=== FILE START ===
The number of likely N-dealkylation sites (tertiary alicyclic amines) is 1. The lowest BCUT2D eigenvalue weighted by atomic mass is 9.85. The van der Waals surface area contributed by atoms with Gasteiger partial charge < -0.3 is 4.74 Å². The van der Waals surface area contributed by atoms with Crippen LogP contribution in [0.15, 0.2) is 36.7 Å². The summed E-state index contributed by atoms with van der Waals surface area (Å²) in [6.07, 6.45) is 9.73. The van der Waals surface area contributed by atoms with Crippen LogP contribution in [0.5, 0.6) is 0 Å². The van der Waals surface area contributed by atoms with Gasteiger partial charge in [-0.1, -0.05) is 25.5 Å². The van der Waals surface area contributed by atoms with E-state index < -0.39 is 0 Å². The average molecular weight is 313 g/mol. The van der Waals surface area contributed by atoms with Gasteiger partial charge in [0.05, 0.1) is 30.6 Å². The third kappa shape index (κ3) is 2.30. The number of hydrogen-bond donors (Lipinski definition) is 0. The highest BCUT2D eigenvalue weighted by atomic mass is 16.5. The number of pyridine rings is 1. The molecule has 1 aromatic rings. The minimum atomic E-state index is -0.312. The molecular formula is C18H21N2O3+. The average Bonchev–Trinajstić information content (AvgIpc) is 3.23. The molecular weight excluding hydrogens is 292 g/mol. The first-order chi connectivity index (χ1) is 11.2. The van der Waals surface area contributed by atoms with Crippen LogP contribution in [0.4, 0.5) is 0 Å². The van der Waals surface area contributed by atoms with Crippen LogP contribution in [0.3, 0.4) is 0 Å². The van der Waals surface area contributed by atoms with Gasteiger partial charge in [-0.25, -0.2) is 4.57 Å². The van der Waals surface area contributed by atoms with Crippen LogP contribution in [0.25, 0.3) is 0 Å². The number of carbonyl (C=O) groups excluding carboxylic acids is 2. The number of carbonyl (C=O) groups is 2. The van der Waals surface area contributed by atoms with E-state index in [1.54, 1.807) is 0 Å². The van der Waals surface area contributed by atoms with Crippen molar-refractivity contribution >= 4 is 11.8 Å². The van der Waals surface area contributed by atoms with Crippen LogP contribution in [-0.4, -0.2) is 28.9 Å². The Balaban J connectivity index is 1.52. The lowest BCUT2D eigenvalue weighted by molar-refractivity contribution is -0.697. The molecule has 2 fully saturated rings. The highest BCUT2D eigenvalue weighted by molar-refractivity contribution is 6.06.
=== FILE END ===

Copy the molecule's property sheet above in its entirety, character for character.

The number of likely N-dealkylation sites (tertiary alicyclic amines) is 1. The lowest BCUT2D eigenvalue weighted by atomic mass is 9.85. The van der Waals surface area contributed by atoms with Gasteiger partial charge < -0.3 is 4.74 Å². The van der Waals surface area contributed by atoms with Crippen LogP contribution in [0.15, 0.2) is 36.7 Å². The summed E-state index contributed by atoms with van der Waals surface area (Å²) in [6.07, 6.45) is 9.73. The van der Waals surface area contributed by atoms with Crippen LogP contribution in [0.5, 0.6) is 0 Å². The van der Waals surface area contributed by atoms with Gasteiger partial charge in [-0.1, -0.05) is 25.5 Å². The van der Waals surface area contributed by atoms with E-state index < -0.39 is 0 Å². The average molecular weight is 313 g/mol. The van der Waals surface area contributed by atoms with Gasteiger partial charge in [0.05, 0.1) is 30.6 Å². The third kappa shape index (κ3) is 2.30. The number of hydrogen-bond donors (Lipinski definition) is 0. The highest BCUT2D eigenvalue weighted by atomic mass is 16.5. The number of pyridine rings is 1. The molecule has 1 aromatic rings. The minimum atomic E-state index is -0.312. The molecular formula is C18H21N2O3+. The average Bonchev–Trinajstić information content (AvgIpc) is 3.23. The molecular weight excluding hydrogens is 292 g/mol. The first-order chi connectivity index (χ1) is 11.2. The van der Waals surface area contributed by atoms with Crippen LogP contribution in [0.4, 0.5) is 0 Å². The van der Waals surface area contributed by atoms with Crippen LogP contribution in [0.3, 0.4) is 0 Å². The van der Waals surface area contributed by atoms with Gasteiger partial charge in [-0.25, -0.2) is 4.57 Å². The van der Waals surface area contributed by atoms with Crippen LogP contribution in [0.25, 0.3) is 0 Å². The number of carbonyl (C=O) groups excluding carboxylic acids is 2. The number of carbonyl (C=O) groups is 2. The van der Waals surface area contributed by atoms with E-state index in [1.54, 1.807) is 0 Å². The van der Waals surface area contributed by atoms with Crippen molar-refractivity contribution >= 4 is 11.8 Å². The van der Waals surface area contributed by atoms with Crippen LogP contribution in [-0.4, -0.2) is 28.9 Å². The Balaban J connectivity index is 1.52. The lowest BCUT2D eigenvalue weighted by molar-refractivity contribution is -0.697. The molecule has 2 fully saturated rings. The highest BCUT2D eigenvalue weighted by molar-refractivity contribution is 6.06.